Steve Haag, VirTra System’s spokesman, thinks that gamers would like that radical form of feedback, too. Not the electrocution bit, I guess—thanks a lot. He foretells that a system like that soon will hit the console market, and concludes that now the ultimate shooter is born.

As I already said in the discussion with orange, I am not necessarily a believer in the heightening of immersion into games via force feedback or the known VR-interfaces. At LAN-parties I very seldomly observe the occasional joystick, let alone force-feedback ones. What I do see is mouse and keyboard. And where the hell are hardcore-gamers to be found congregating to herds, if not at LANs? Therefore I am inclined to ascribe a certain significance to that part of my fieldwork. Compared to the rather clumsy devices I once had the chance to use with a holobench, mouse and keyboard are perfect tools to navigate 3D-space. Immersion is accomplished by the particular game’s story and atmosphere. VirTra Systems’ idea corresponds well with Abu Ghraib, not so well with computergames. <ballroom bolshevism>The madness Clinton is up to fight against campaign-wise does not rise from the gamers’ rows, but from the military-industrial complex itself.</ballroom bolshevism>

Seen from my—I confess, decidedly European—vantage point the development of computergames for military schooling and indoctrination (in this context the controversial entry America’s Army—Behind the Scenes at game matters and the appending discussion are of particular interest) is much more alarming than the issues now reraised by Clinton. Not the mentioned console-causing-pain-by-electroshocks, that is just a strange pipe dream, a gadget stolen from a Bond-flick, but the deliberate production of games serving the sole purpose of training and mentally preparing [sic!] the young for real-life close quarters battle (CQB—which not only is the subtitle to Sierra’s ‘Swat 3′, but a genuine military term). Believe me—I have enough experience from having been an officer in a so-called ‘special unit’—firing a live weapon has nothing at all in common with playing Q3A, CS, or BF42. And in my opinion it should stay that way.
via spiegel online, china daily, and game matters
tnx to Bernhard Krieger who sent the initial hint via e-mail

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world wind works

Earth

There is something new: A globe about the size of a grapefruit, a perfectly detailed rendition of Planet Earth, hanging in space at arm’s length in front of his eyes. Hiro has heard about this but never seen it It is a piece of CIC software called, simply, Earth. It is the user interface that CIC uses to keep track of every bit of spatial information that it owns-all the maps, weather data, architectural plans, and satellite surveillance stuff.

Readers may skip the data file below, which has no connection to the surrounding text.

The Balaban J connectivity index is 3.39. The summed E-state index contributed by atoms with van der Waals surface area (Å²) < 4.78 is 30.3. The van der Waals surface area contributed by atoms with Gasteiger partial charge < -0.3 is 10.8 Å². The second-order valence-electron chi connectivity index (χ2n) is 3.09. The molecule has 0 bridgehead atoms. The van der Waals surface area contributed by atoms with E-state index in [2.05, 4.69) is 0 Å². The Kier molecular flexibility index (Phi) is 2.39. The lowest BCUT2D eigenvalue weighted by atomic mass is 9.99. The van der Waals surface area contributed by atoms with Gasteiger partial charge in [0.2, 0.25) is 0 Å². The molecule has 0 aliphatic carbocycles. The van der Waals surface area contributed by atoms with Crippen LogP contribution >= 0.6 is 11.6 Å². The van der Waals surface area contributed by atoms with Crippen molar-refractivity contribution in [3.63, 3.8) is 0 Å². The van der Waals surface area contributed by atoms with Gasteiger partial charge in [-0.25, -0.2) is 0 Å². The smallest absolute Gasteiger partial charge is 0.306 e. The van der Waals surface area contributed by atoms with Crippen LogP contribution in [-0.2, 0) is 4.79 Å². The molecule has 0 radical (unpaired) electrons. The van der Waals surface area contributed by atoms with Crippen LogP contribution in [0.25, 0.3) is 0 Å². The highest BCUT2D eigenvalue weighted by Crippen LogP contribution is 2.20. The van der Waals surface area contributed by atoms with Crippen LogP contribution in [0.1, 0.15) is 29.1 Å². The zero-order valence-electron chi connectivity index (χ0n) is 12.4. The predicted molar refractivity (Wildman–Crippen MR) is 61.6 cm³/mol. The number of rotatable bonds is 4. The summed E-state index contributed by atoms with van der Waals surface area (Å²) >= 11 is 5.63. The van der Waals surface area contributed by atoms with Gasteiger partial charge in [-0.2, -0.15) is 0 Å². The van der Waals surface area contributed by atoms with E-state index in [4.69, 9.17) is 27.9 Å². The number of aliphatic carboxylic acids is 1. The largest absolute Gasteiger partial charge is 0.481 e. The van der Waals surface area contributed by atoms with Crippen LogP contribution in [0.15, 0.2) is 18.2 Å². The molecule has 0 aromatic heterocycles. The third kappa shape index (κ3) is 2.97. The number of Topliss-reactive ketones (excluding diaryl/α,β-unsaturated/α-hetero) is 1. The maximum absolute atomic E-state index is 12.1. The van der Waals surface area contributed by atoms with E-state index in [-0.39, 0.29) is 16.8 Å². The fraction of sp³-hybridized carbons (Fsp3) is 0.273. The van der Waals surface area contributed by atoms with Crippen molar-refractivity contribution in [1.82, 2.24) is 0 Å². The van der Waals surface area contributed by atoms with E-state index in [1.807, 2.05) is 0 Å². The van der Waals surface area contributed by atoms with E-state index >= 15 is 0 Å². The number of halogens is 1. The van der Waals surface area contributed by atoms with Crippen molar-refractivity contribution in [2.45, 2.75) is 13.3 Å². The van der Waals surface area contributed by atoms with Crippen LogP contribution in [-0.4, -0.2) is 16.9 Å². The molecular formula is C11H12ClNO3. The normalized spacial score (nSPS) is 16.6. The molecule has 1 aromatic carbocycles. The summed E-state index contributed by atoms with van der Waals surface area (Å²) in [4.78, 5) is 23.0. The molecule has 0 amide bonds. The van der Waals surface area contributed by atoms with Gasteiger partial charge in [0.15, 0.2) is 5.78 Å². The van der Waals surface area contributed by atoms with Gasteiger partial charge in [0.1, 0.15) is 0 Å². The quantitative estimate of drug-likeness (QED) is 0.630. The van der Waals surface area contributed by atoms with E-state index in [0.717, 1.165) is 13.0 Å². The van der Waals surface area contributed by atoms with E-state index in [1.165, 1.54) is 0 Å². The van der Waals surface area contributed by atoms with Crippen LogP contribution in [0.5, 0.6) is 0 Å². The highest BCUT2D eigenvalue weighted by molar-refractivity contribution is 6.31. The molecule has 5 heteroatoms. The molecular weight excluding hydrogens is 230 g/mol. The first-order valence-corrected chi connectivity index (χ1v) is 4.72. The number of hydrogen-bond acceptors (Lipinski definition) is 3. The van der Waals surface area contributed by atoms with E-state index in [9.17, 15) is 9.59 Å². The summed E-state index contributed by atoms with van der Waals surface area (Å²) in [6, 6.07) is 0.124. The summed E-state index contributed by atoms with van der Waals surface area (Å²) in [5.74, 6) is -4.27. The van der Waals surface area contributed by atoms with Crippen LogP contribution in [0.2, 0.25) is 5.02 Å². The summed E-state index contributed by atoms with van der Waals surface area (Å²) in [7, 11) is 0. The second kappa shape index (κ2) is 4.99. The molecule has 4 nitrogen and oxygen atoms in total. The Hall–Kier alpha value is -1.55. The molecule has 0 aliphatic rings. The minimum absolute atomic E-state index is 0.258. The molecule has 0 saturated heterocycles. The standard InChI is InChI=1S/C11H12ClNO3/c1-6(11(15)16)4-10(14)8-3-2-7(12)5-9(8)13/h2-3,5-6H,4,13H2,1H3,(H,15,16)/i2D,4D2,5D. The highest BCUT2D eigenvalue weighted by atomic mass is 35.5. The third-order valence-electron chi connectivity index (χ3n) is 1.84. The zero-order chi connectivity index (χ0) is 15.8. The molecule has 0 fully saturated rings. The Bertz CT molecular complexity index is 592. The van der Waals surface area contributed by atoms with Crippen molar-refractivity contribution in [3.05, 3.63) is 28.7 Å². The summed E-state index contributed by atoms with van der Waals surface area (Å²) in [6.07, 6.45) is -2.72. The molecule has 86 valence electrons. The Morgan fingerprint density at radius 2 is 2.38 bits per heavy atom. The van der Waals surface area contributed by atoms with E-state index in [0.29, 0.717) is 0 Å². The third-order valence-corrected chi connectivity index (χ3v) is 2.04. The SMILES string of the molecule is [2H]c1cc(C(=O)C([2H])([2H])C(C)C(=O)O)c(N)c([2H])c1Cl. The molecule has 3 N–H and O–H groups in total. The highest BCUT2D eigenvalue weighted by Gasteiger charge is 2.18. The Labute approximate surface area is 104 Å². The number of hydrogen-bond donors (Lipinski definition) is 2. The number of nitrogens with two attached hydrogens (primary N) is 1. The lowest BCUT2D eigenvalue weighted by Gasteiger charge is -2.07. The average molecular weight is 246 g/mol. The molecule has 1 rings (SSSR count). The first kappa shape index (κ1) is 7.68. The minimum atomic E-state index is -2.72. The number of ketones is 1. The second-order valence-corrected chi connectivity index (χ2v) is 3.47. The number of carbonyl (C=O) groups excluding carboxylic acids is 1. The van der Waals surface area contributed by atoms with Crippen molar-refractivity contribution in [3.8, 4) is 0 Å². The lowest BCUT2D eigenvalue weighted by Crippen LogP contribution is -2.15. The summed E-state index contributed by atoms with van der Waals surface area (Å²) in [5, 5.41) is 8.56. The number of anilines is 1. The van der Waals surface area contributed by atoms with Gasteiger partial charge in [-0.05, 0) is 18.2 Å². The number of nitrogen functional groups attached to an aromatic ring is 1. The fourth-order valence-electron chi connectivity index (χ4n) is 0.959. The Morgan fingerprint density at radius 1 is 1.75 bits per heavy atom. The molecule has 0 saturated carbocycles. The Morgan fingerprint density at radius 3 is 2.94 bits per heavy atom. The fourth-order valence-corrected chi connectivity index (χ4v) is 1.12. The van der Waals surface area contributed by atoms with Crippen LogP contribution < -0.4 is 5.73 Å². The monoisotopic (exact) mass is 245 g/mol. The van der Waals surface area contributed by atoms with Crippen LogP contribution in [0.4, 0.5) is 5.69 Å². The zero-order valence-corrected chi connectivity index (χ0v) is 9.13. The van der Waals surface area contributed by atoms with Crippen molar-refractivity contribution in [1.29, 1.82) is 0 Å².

Hiro has been thinking that in a few years, if he does really well in the intel biz, maybe he will make enough money to subscribe to Earth and get this thing in his office. Now it is suddenly here, free of charge. (Stephenson 1992:100)

Tso MorariYes, it is here, free of charge: NASA World Wind 1.3. All you need is a computer that has no problems with high-end computergames and a fast Internet connection, as the amount of data is far too big to be stored on your machine. Map-data wise World Wind fetches from the net what it needs piecemeal. You start with the globe, spin it around with your mouse as you wish, zoom in and out with the mousewheel. Spin, pan, and zoom to a point of interest. Dig the beauty of the direct-above satellite view. And now—hold your breath—comes the best part. Move the Mouse while pressing the right mouse button. Earth will tilt and gives you stunning 3D-views.

But that is not all. Not by far. Are you interested in the temperature -dispersion around the whole globe? I mean the temperature-dispersion NOW! World Wind shows it to you. Longitude-latitude grid, atmosphere, place-names, animated earth, and, and, and … Well, by now you got it: I simply am amazed, enthusiastic, zesty. Those guys have every right to be proud. “… as only NASA can.”

Tso MorariThe pictures show Lake Tso-Morari (4553m) in Ladakh, northern India, which I have visited a long, long time ago. I had to choose a spot as remote like that to test NASA’s claim about World Wind including the whole globe. And there it is: mysterious Tso-Morari. On the gravel bedding at the south end of the lake was my tent. Zooming in I can see the very exact spot. Through the gravel the river flows into the lake—and sometimes out. It’s true. The 3D-picture is a view along the lake almost directly to South. Close to the horizon you can see the Himalayas. Enough talking, I got to go back … Initializing Earth

Hiro turns his attention to Earth.
    The level of detail is fantastic. The resolution, the clarity, just the look of it, tells Him, or anyone else who knows computers, that this piece of software is some heavy shit. It’s not just continents and oceans. It looks exactly like the earth would look from a point in geosynchronous orbit […] (Stephenson 1992:103)
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world wind